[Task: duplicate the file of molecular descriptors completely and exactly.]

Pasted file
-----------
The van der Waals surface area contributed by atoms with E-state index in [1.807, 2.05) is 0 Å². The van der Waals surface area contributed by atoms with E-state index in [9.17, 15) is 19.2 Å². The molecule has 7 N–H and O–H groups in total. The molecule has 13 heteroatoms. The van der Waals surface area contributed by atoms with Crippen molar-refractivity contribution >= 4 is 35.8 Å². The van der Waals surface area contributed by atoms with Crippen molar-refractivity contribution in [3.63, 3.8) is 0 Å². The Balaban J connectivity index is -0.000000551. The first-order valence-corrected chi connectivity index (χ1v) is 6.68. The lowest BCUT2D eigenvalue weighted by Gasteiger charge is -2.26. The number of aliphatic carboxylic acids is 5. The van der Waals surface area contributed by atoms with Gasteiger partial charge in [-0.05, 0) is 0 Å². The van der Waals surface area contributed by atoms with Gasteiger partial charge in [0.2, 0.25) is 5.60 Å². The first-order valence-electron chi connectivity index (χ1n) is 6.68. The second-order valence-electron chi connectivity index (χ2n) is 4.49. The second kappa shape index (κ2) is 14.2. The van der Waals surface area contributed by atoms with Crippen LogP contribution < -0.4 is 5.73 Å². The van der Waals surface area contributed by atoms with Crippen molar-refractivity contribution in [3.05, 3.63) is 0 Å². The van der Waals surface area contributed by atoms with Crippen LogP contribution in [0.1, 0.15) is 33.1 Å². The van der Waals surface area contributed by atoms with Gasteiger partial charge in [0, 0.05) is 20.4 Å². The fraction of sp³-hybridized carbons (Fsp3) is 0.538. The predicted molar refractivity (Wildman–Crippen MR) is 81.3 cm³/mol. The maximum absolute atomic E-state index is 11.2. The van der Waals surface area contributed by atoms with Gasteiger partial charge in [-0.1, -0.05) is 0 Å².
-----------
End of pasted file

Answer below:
The van der Waals surface area contributed by atoms with E-state index in [1.807, 2.05) is 0 Å². The van der Waals surface area contributed by atoms with E-state index in [9.17, 15) is 19.2 Å². The molecule has 7 N–H and O–H groups in total. The molecule has 13 heteroatoms. The van der Waals surface area contributed by atoms with Crippen molar-refractivity contribution >= 4 is 35.8 Å². The van der Waals surface area contributed by atoms with Crippen molar-refractivity contribution in [3.63, 3.8) is 0 Å². The Balaban J connectivity index is -0.000000551. The first-order valence-corrected chi connectivity index (χ1v) is 6.68. The lowest BCUT2D eigenvalue weighted by Gasteiger charge is -2.26. The number of aliphatic carboxylic acids is 5. The van der Waals surface area contributed by atoms with Gasteiger partial charge in [-0.05, 0) is 0 Å². The van der Waals surface area contributed by atoms with Gasteiger partial charge in [0.2, 0.25) is 5.60 Å². The first-order valence-electron chi connectivity index (χ1n) is 6.68. The second-order valence-electron chi connectivity index (χ2n) is 4.49. The second kappa shape index (κ2) is 14.2. The van der Waals surface area contributed by atoms with Crippen LogP contribution < -0.4 is 5.73 Å². The van der Waals surface area contributed by atoms with Crippen molar-refractivity contribution in [3.05, 3.63) is 0 Å². The van der Waals surface area contributed by atoms with Crippen LogP contribution in [0.1, 0.15) is 33.1 Å². The van der Waals surface area contributed by atoms with Gasteiger partial charge in [0, 0.05) is 20.4 Å². The fraction of sp³-hybridized carbons (Fsp3) is 0.538. The predicted molar refractivity (Wildman–Crippen MR) is 81.3 cm³/mol. The maximum absolute atomic E-state index is 11.2. The van der Waals surface area contributed by atoms with Gasteiger partial charge in [-0.1, -0.05) is 0 Å².